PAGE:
Two Petaluma telecom companies announced record third-quarter revenues Tuesday, reaching new milestones as they develop markets for their technology.

Calix, the telecom equipment developer, announced third-quarter revenues of $103.6 million, up 27 percent from a year ago.

"It was another very solid quarter for us, with revenues over $100 million for the first time," Michael Ashby, executive vice president and chief financial officer for Calix, told investors in a conference call.

The company, which employs 730 employees mostly in Sonoma County, achieved profitability for the first time using Generally Accepted Accounting Principles (GAAP), he said.

Profits for the third quarter at Calix were $10.2 million using non-GAAP accounting, up from $1.8 million during the same quarter last year.

"We have shown strong improvement in each of the quarters of this year," Ashby said.

Calix shares rose about 6 percent to $12.50 on Tuesday, but fell slightly in after-hours trading.

The company expects slower growth in the fourth quarter, because many customers have spent the funds in their budgets, said Carl Russo, CEO of Calix.

"However, the level of excitement for 2014 is exactly the opposite," Russo said.

Calix plans on increasing employee bonuses in the fourth quarter, Ashby said.

"That is something we'll attempt to continue to maintain in 2014," he added.

Networking equipment maker Cyan, Inc., also reported record revenues, which grew to $37.7 million, up 31 percent from last year. But the company posted a net loss of $8.6 million, or 19 cents per share.

"The telecom space is historically lumpy," Mark Floyd, chairman and CEO of Cyan, said in a conference call. "This can be particularly true towards the end of the year, as capital budgets are largely exhausted."

Cyan expects lower revenues and bigger losses in the fourth quarter.

The economic uncertainty driven by the debt ceiling crisis and lack of a federal budget are exacerbating the situation, Floyd said.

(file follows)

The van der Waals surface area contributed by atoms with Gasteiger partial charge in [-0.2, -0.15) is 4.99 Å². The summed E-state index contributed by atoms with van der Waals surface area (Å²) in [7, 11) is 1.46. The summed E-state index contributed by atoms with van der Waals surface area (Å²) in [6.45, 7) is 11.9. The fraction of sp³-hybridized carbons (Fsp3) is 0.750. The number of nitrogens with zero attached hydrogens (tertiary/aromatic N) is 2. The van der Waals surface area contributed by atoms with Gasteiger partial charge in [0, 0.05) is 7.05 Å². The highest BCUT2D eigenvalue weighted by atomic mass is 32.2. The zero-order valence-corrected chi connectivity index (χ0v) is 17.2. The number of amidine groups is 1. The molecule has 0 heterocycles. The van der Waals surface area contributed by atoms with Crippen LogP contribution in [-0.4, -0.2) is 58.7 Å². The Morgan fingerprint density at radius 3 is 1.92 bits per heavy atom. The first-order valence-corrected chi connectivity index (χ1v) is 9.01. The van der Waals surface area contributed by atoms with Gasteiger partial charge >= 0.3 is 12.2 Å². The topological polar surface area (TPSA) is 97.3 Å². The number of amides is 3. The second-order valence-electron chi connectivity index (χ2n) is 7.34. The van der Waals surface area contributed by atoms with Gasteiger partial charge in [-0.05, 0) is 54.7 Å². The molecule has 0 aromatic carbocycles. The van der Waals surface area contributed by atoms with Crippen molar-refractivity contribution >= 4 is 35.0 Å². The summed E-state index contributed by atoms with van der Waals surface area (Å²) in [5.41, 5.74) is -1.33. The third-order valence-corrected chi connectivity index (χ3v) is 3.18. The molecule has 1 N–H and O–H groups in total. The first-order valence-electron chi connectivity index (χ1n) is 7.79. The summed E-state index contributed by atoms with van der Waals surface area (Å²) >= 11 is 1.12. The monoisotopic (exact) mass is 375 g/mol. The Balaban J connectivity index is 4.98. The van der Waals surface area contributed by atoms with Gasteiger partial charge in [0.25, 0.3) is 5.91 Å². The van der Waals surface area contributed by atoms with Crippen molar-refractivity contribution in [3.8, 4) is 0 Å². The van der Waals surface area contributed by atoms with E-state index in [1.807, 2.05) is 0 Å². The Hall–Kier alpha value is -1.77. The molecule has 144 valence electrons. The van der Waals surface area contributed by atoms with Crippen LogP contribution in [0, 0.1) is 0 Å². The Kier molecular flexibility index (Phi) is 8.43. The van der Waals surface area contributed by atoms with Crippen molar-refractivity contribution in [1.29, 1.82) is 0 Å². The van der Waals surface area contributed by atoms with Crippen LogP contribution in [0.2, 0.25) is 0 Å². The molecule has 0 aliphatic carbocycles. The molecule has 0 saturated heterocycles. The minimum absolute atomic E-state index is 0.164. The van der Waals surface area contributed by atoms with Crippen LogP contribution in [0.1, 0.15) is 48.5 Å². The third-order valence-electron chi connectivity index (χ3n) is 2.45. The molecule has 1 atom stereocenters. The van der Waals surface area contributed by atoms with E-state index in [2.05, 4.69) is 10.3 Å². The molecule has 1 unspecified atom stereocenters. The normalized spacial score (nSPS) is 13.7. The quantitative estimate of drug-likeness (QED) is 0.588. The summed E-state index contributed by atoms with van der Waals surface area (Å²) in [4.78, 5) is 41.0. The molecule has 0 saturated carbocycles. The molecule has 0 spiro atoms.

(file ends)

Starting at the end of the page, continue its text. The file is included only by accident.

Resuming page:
Cyan shares rose about 5 percent Tuesday to $7.86 but fell a steep 14 percent in after-hours trading.

Key events for Keysight

1939: Bill Hewlett and David Packard form Hewlett-Packard, selling an early product, an audio oscillator, to Walt Disney Studios.

1972: HP begins manufacturing at an interim plant in Santa Rosa.

1975: With 6,000 guests in attendance, HP opens its hillside campus on Fountaingrove Parkway. The site eventually will expand to 1 million square feet of office, research and manufacturing space.

1982: HP begins construction on the first of four buildings at its Rohnert Park campus.

1999: The Sonoma County operations become part of Agilent Technologies, a new test and measurement company split off from HP.

2001: Agilent’s employment peaks at more than 5,000 workers in the county.

2004: Battered by the bust and intense competition, Agilent shutters the Rohnert Park plant and transfers manufacturing overseas. Local employment drops to 2,300.

2013: Agilent announces plans to split the company and form a stand-alone electronic measurement business named Keysight Technologies.

Nov. 1: Keysight begins operation as its own company with about 1,250 employees in Santa Rosa and 9,500 worldwide.